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Putting advertising into video games might seem like a great way to reach an attentive audience, but a recent study reveals a counterintuitive relationship between in-game violence and the impact of advertising.

A team of European and U.S. researchers found ads displayed along with violent scenes to be more memorable to players than those shown with nonviolent content, even though players spent less time looking at them. The results are contrary to expectations stemming from research on television, where violence has been shown to decrease attention to advertisements. Developing a better understanding of the way advertising works in games could help game companies enhance their advertising strategies.

André Melzer from the University of Luxemburg and colleagues developed a simple racing game called AdRacer to test the way violence affects a player’s response to in-game advertising. A player drives around a virtual course and scores points by hitting targets along the way–as she drives, unobtrusive graphical ads are displayed as billboard graphics on the side of the track, while a camera records her eye movements. After playing, each player’s ability to recall of brands shown on the side of the road was tested.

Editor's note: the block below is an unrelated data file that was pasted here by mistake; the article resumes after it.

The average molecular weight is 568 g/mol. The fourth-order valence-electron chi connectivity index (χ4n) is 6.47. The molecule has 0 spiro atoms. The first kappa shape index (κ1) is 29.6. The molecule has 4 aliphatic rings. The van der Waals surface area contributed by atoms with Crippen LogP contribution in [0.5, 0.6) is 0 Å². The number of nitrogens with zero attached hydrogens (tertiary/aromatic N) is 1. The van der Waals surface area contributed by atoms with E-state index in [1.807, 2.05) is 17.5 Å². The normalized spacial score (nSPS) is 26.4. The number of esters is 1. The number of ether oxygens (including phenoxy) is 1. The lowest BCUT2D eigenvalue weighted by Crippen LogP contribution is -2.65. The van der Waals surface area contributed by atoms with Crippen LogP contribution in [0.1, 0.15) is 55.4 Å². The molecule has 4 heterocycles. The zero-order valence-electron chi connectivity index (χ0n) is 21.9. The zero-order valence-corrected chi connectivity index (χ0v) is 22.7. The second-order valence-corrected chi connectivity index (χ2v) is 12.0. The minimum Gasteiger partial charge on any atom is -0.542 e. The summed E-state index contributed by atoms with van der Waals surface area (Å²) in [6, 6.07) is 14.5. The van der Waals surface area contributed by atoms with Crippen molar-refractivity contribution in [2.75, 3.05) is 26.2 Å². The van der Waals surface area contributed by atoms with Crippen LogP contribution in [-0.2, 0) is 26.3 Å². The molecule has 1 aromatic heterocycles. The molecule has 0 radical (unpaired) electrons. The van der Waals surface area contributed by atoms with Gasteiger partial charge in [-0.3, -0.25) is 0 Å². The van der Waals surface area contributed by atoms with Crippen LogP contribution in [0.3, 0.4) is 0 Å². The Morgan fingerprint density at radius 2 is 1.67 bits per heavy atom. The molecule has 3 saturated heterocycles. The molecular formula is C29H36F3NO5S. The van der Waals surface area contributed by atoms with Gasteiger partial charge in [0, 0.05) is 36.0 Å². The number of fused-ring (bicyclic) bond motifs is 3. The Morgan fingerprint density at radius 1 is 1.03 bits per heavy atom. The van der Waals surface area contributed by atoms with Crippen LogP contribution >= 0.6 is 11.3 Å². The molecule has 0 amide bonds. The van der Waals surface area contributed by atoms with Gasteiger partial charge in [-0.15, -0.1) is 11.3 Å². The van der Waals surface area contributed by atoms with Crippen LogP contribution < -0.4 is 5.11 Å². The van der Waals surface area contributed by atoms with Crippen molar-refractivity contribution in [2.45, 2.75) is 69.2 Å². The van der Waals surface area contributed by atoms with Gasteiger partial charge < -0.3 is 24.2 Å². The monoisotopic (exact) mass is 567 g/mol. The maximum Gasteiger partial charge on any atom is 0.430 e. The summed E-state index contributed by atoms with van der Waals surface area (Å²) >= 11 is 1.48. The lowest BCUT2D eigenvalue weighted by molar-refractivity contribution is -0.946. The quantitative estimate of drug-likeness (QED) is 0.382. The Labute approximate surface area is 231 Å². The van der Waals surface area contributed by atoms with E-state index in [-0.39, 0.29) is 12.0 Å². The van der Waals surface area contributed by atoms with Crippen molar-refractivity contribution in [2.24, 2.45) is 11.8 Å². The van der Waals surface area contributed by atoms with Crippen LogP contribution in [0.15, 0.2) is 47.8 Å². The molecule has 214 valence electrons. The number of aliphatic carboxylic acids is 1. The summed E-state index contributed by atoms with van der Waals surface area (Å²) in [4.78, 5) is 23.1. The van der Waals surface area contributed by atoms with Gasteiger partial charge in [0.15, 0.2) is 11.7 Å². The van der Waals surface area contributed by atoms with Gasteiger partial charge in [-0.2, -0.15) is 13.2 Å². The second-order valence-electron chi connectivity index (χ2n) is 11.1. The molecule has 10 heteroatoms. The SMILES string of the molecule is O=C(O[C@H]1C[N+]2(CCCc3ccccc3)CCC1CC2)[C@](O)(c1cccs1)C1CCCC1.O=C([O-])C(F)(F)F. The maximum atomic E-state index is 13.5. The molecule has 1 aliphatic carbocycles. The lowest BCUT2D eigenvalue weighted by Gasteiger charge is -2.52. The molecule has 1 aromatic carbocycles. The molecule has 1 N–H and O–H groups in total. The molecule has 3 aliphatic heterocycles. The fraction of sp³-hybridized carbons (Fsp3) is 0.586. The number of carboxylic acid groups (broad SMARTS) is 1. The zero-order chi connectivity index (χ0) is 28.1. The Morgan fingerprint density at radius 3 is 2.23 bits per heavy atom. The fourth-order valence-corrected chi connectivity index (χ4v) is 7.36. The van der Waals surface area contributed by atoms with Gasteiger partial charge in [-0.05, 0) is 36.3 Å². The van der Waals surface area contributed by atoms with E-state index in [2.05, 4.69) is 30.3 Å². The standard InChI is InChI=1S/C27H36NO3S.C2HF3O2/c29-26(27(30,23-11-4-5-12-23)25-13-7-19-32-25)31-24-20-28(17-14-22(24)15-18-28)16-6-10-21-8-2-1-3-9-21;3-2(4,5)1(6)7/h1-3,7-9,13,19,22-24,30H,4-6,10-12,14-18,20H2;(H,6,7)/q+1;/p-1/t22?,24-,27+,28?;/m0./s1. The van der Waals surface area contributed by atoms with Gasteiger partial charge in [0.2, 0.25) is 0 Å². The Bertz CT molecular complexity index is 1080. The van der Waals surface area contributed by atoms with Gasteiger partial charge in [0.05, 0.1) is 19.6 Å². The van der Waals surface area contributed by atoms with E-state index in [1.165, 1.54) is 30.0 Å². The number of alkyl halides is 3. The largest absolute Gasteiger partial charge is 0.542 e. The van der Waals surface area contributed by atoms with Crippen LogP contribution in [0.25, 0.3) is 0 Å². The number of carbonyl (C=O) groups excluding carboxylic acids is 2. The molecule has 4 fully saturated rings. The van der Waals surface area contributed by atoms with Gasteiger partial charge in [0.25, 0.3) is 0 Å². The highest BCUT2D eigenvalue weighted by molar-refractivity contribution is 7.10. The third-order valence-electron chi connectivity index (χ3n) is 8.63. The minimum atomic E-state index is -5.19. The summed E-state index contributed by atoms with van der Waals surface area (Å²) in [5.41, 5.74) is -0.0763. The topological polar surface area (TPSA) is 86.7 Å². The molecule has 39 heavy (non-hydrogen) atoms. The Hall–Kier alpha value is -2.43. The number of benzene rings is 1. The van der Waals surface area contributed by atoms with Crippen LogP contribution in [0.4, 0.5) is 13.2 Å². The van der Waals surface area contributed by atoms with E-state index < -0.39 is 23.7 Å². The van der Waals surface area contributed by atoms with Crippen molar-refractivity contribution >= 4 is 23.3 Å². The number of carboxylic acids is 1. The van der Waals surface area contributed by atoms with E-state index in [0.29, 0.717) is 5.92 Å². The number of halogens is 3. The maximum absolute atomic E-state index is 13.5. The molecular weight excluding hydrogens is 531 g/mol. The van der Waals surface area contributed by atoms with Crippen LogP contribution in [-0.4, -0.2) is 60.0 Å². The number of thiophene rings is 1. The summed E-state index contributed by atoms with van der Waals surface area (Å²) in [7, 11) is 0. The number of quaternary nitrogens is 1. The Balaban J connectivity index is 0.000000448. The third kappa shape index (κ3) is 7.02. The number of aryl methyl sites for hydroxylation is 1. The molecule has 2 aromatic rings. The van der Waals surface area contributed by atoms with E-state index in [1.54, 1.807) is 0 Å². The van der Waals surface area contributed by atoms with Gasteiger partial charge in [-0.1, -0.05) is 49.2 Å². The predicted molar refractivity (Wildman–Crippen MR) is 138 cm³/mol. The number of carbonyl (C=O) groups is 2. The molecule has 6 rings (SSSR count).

Those who played a violent version of the game, where the goal was to run down pedestrians, resulting in a blood-splattered screen, demonstrated significantly better recall of advertised brands than those who played the regular version. The researchers presented their work at the International Conference on Entertainment Computing last year.

The in-game advertising industry is predicted to grow rapidly, with PricewaterhouseCoopers suggesting it’ll be worth $1.4 billion in 2013, up from an around $886 million this year. Even so, some companies have struggled to make enough money from in-game advertising. This month game company id Software, announced that a previously ad-supported game called Quake Live would become subscription supported because advertising had failed to generate enough revenue.

Jonathan Epstein, CEO of Double Fusion, a company that sells in-game ad technology, says new strategies are needed to help the industry grow. “Continued innovation in ad units will help provide more options for the different types of buyers trying to reach the gaming audience.”

One problem for in-game marketing is that players can get frustrated if advertisements impede play. Double Fusion discovered this when it recently tried to introduce in-game advertising to Sony’s Wipeout game. The companies had to abandon the plan when players complained about extended ad sequences that displayed before playing, resulted in slow load times.

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Credit: André Melzer

Tagged: Business, advertising, video games

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